Today, I feel like recommendations are in order. So! Get set! Below are some websites, articles, albums, etc. that I love, that folks might not know. I’ve lost most of my links in the computer crash, so this is mostly what I can gather since. Enjoy!


The Signal

This one is self-pimping, and I’ll cop to that. This is the television-centric blog I run with a few talented friends, reviewing shows like How I Met Your Mother, The Big C, etc. It’s growing every month, making me feel like a proud dad.

What’s Alan Watching?

Part of the reason I decided to try my hand at TV blogging was because I know the value of a good TV critic. Alan Sepinwall introduced me to Freaks and Geeks, The Wire, Friday Night Lights, and a host of other fantastic television shows, and I’ll rarely dig into a new show without checking out his call on it first. Our opinions sometimes diverge, but I still follow every post he writes.

Tiger Beatdown

I discovered Sady Doyle when Whedonesque linked to her reading of Dollhouse as a feminist piece of work, and while Dollhouse eventually diverged with her reading of it, I stuck with Tiger Beatdown, even when it moved to a new website and hired a cadre of equally engaging writers underneath her. I don’t always agree with Sady, but her articles always make me think and interrogate my own privilege. Her passions are infectious, her tone is both powerful and amusing, and her work is generally a constant source of learning.

this ain’t livin’

If I occasionally disagree with Sady, I often have wildly different opinions than s.e. smith, particularly in our reading of pop culture. However, for every area we disagree on, there are still a thousand we agree on, and smith‘s work constantly educates and engages me in ways I’ve found nowhere else. smith posts every day, on seemingly-disparate topics that always ultimately come down to social justice and education of the ignorant. I’ve learned more about the world from this ain’t livin‘ than any newspaper.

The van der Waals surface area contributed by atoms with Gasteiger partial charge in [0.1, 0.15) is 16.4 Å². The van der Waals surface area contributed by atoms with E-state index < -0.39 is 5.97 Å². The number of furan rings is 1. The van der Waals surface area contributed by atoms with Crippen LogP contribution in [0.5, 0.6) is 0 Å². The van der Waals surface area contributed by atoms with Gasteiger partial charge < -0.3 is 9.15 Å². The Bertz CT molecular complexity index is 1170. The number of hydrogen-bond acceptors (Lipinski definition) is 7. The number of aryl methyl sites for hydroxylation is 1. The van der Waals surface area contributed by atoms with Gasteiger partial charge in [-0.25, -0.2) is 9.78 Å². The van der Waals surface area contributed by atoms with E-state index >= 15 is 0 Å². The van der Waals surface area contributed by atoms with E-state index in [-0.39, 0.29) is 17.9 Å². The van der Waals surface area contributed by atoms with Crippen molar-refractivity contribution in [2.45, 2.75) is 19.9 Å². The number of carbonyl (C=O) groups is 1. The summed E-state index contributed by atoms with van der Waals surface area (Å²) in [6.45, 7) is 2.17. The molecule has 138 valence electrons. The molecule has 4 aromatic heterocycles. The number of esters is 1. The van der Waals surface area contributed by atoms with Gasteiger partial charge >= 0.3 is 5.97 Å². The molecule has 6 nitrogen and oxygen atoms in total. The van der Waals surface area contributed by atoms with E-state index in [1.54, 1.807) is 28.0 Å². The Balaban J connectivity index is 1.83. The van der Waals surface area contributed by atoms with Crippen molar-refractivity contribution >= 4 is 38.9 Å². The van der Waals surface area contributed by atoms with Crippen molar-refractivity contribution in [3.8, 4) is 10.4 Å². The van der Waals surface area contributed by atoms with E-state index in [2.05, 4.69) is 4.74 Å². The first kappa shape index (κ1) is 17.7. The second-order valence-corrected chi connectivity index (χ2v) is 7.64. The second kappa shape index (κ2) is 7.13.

“So, Like, What’s the Big Deal With Transcripts and Stuff, Anyway?” – Feministe

This post, about simple ways a blog writer should consider accessibility issues, struck a chord with me. Although I’ve long ignored the ‘alt’ tag on my work at The Signal, this article has reminded me not to be a douchebag when it comes to people who need a little more effort on a communicator’s part. I can’t say I’ll forever be better on this score, but I can pledge to do better, and try to help spreadt the word.

“Meta: AUGH” – the Azure Cascade

I’ve written about QUILTBAG/LGBT folks having to repurpose mainstream works to get queer stories before, in an article on queered cover songs for Generamus, and this article addresses why those slash fanfics you think are ridiculous are actually a vital way queer youths are connecting in a culture that unilaterally excludes them.


Florence + The Machine

I have a feeling everyone knows Florence + the Machine nowadays. She’s completely infiltrated the radio, television, and movies, after all. There’s plenty of reason, though: Florence Welch has amazing pipes, and her lyrics are simple without being stupid, complex without being complicated, and hook right where your emotions lie. They’re sexy and dangerous, and play with the idea of sex and violence in a very interesting way. Also, harps!
Recommended Songs: “Howl”, “Cosmic Love”, “Heavy in Your Arms”


This Canadian band has always been a second fiddle favourite of mine, always dependable but never gaining much notice. However, recently I’ve been listening to them a lot, and their lyrics are brilliant mini-stories in a way most artists don’t pull off, with strong characterization at their centre.
Recommended Songs: “Liar”, “The Very Thing”, “Your Ex-Lover is Dead”


Neil Gaiman – “Smoke and Mirrors”

I’ve been reviewing the short stories from this collection for the last little while, so you might be unsurprised to hear that its one of my favourite books ever, despite my general dislike of short stories. Each tale in “Smoke and Mirrors” creates its own world with its own cast, and the best of them pop randomly into your memory years later.


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